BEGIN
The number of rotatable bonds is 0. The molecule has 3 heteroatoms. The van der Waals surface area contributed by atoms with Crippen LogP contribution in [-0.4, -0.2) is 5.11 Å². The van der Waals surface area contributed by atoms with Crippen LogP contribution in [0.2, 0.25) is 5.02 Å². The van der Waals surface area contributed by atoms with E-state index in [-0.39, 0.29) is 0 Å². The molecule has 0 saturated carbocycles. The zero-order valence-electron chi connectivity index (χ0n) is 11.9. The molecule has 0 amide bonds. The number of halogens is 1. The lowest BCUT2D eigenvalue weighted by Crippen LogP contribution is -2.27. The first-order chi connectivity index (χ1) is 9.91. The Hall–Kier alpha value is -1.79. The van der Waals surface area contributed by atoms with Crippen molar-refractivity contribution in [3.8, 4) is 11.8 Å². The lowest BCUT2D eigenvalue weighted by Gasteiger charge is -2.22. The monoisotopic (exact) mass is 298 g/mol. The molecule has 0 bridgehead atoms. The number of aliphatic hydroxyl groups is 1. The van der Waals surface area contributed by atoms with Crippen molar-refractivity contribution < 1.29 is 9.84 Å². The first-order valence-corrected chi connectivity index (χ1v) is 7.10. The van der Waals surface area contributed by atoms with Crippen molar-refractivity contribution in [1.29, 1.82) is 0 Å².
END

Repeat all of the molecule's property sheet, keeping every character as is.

The number of rotatable bonds is 0. The molecule has 3 heteroatoms. The van der Waals surface area contributed by atoms with Crippen LogP contribution in [-0.4, -0.2) is 5.11 Å². The van der Waals surface area contributed by atoms with Crippen LogP contribution in [0.2, 0.25) is 5.02 Å². The van der Waals surface area contributed by atoms with E-state index in [-0.39, 0.29) is 0 Å². The molecule has 0 saturated carbocycles. The zero-order valence-electron chi connectivity index (χ0n) is 11.9. The molecule has 0 amide bonds. The number of halogens is 1. The lowest BCUT2D eigenvalue weighted by Crippen LogP contribution is -2.27. The first-order chi connectivity index (χ1) is 9.91. The Hall–Kier alpha value is -1.79. The van der Waals surface area contributed by atoms with Crippen molar-refractivity contribution in [3.8, 4) is 11.8 Å². The lowest BCUT2D eigenvalue weighted by Gasteiger charge is -2.22. The monoisotopic (exact) mass is 298 g/mol. The molecule has 0 bridgehead atoms. The number of aliphatic hydroxyl groups is 1. The van der Waals surface area contributed by atoms with Crippen molar-refractivity contribution < 1.29 is 9.84 Å². The first-order valence-corrected chi connectivity index (χ1v) is 7.10. The van der Waals surface area contributed by atoms with Crippen molar-refractivity contribution in [1.29, 1.82) is 0 Å².